Ben Lerner and Ariana Reines in conversation: “For me, the cow is a real modernist figure. I feel like after God died, the cow became the onlooker in great works of modernism. It’s the witness in Joyce, it shows up again and again—for me, it’s like the residue of the divine in the twentieth century.”
For more of this morning’s roundup, click here.
After nearly two years of meticulous work, Pittsburgh-based artists Paul Roden and Valerie Lueth—known collectively as Tugboat Printshop—have unveiled Overlook, a stunningly intricate woodcut of a beautiful landscape. The woodblock will be used to make limited edition color prints, available for pre-order here.
I’m going to go way out on a limb here and say this: The short story is not experiencing a renaissance. Our current and much-discussed market glut of short fiction is not about any real dedication to the form. The situation exists because the many writers we train simply don’t know how to write anything but short stories. The academy—not the newsroom or the literary salon or the advertising firm—has assumed sole responsibility for incubating young writers.
Cathy Day, in "The Story Problem: 10 Thoughts on Academia’s Novel Crisis".
Image Credit: Anelise Chen for The Rumpus. Please click through, the chart accompanies a fantastic essay on the value of completing an MFA program.
This post is part of our “Best of 2011” series, which highlights exceptional original pieces that have been published on The Millions this year
Though I do think that the bloom in short form has a lot to do with the re-imagining of it on the internet, this is also extremely relevant and an important explanation of why short stories are becoming more prevalent and yet less relevant to the average reader.
However, we could also argue the prevalence/relevance of genre fiction—that something that was originally regarded as pulp is now overtaking literature as a whole and that innovative books are perhaps not getting read in the sea of what is expected, paced according to form, and ultimately marketable. (To refute what I just said: when hasn’t a book been picked up because of marketability, and also, is the growth of genre fiction really as bad as it sounds? Is there innovation happening there, or is the growth of genres themselves a type of innovation? Are we looking at a post-modern commercialism within publishers, producing paperbacks like Campbells soup cans?)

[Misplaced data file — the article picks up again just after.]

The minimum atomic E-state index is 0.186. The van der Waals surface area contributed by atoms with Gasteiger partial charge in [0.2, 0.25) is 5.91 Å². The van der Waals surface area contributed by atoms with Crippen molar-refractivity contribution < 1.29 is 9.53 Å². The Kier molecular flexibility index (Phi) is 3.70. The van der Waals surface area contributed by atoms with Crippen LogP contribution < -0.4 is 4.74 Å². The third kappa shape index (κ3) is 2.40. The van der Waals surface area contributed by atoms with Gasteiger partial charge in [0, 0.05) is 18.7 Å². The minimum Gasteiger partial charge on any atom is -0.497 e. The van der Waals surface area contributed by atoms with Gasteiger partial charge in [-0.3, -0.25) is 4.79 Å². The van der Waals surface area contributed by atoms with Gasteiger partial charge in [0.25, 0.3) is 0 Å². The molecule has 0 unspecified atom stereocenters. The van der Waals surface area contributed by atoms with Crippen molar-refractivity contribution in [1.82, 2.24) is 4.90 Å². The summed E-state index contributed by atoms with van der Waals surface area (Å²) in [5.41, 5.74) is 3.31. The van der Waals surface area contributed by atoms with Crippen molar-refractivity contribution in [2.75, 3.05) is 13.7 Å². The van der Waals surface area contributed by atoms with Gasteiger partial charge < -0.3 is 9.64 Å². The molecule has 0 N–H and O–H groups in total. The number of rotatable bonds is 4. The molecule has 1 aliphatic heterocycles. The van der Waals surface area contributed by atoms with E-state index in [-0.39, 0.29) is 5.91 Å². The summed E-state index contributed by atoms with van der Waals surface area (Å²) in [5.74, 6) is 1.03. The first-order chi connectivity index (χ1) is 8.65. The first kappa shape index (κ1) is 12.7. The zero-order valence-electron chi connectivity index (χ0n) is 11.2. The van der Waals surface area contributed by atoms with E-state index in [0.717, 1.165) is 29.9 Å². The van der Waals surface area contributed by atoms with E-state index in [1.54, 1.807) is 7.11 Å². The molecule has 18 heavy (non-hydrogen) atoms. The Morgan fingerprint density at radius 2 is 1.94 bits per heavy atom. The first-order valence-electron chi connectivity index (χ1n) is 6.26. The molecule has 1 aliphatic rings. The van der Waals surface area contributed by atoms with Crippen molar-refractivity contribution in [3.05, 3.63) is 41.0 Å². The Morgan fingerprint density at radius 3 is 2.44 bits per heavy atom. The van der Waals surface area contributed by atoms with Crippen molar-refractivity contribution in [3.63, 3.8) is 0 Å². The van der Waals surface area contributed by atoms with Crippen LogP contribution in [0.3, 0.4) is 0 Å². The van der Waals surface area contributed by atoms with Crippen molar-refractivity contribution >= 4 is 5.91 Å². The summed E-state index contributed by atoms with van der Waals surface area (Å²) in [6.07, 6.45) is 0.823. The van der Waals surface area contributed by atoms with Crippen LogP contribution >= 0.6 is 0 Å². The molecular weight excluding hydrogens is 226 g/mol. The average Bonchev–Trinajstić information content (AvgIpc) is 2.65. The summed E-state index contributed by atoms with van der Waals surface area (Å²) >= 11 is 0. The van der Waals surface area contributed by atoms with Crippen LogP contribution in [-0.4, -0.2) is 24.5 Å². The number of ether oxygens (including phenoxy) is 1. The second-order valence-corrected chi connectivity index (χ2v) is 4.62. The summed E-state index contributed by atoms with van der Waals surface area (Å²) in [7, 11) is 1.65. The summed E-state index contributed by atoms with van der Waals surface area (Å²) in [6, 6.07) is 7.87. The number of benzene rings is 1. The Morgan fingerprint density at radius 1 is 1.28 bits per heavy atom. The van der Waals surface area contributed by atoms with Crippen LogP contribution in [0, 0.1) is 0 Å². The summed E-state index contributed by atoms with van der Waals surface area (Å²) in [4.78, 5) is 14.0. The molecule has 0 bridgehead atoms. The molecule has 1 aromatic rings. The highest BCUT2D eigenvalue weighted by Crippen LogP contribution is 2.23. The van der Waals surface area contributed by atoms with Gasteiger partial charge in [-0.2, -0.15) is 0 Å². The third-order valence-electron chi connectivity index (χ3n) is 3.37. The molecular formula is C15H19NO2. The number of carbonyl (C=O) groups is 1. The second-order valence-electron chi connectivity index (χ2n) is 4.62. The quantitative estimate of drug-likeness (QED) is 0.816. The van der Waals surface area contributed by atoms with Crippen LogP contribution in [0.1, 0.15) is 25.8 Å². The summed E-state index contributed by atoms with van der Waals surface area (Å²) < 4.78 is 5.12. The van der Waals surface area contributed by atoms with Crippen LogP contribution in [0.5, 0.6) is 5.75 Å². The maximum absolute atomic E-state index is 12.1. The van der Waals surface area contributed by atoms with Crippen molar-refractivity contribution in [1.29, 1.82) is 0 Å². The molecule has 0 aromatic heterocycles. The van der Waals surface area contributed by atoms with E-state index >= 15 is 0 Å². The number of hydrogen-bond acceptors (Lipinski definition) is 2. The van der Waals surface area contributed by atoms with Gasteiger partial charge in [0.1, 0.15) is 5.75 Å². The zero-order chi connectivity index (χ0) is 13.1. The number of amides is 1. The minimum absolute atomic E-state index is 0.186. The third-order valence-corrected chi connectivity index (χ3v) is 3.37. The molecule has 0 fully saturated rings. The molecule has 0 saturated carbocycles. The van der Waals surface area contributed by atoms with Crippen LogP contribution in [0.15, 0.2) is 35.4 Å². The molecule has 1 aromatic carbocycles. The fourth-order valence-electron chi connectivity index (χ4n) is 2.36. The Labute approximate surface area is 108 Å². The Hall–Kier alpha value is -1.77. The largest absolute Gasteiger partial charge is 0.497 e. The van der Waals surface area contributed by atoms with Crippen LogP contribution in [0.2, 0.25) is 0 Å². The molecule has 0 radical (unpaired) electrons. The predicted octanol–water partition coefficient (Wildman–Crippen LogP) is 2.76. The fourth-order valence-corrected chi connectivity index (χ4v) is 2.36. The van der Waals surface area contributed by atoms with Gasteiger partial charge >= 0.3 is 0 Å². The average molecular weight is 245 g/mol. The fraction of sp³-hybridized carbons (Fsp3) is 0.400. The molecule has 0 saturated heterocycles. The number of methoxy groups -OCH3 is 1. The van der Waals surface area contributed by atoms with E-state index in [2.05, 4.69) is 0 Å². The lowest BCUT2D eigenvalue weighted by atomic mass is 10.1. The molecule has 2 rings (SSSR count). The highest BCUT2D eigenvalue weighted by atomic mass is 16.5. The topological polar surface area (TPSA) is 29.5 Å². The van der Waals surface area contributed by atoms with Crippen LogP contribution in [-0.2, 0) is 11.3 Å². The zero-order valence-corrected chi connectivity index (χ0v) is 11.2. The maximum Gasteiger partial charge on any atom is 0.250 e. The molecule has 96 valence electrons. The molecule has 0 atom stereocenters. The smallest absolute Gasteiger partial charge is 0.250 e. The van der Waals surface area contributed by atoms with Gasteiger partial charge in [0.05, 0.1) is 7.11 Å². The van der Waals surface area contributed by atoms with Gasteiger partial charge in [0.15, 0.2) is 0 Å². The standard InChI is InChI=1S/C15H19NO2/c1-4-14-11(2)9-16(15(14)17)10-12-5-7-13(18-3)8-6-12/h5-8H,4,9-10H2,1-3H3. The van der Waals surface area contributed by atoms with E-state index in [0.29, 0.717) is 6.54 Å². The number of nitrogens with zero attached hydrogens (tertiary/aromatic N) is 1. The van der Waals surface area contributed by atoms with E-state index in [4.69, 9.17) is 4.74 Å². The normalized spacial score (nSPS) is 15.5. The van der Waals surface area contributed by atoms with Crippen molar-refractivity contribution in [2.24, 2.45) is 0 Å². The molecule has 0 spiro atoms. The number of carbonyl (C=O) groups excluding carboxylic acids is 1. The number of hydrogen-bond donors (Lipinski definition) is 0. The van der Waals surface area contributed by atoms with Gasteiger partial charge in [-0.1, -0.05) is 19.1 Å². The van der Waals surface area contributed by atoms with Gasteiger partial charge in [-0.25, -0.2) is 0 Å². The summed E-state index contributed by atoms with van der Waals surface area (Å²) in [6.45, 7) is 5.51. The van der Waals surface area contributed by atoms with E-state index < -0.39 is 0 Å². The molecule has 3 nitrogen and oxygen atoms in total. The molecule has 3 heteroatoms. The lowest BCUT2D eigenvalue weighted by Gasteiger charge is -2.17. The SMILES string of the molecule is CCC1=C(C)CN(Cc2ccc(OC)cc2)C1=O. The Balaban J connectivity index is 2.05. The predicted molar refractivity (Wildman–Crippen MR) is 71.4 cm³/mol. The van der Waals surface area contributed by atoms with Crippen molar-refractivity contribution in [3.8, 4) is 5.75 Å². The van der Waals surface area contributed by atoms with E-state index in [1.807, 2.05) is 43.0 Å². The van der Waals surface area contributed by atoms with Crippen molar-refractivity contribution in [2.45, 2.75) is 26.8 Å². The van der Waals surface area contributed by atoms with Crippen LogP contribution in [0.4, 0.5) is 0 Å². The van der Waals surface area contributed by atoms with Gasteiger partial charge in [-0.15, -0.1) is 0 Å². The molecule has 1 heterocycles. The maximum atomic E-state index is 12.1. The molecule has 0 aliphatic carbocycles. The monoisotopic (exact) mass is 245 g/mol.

What if everything
were revealed: where I was
last night. You, etc. The rain
is coming down like salad.
My sister’s hair
reminds me of my sister
so much I can’t
stop looking. Who am I
to have arms? On the plane
one short dream:
a baby so small
it wasn’t even human,
just a bouquet
of light with wise
cellular eyes. If losing me
is the worst thing to happen,
your life is still a good life.
By Emily Kendal Frey
HOW LONG IT TAKES TO READ THE WORLD’S MOST POPULAR BOOKS: http://shortlist.com/entertainment/books/how-long-it-takes-to-read-the-worlds-most-popular-books
My brain likes this like this.
And yet Gravity’s Rainbow isn’t on here because it wouldn’t be able to fit on the page
Although many librarians may be understandably new to the topic of online surveillance, information professionals are not new to defending intellectual freedom and the right to read and voice dissenting opinions, as well as the rights of historically marginalized people who continue to be under the most surveillance.
Librarians are known for refusing requests from local law enforcement soliciting details on user browsing and borrowing records. The ALA has counted privacy among its core values since 1939, recognizing it as essential to free speech and intellectual freedom. And the International Federation of Library Associations and Institutions is a signatory on the Thirteen International Principles on the Application of Human Rights to Communications Surveillance. As Kade Crockford puts it, “Perhaps more than anyone in our society, librarians represent the values that make a democracy strong, intellectual freedom foremost among them.”
Found a position that asks for an “energetic individual” who will be “calmly provides” assistance to higher ups.
A harpoon made out of jawbone
is shot towards the sun.
I know, a very naive gesture. But why?
One: a harpoon constructed out of jawbone
is notoriously weak. It will
break the second it touches the sun’s
rough shell. Two: I’ve just bought
a bag of plums. I’m going to surprise you
with them. We will eat them
because it is warm and everything is
stranded with light. Three: I have yet to shoot
a harpoon made out of jawbone
towards the sun. I’m naive. This is why.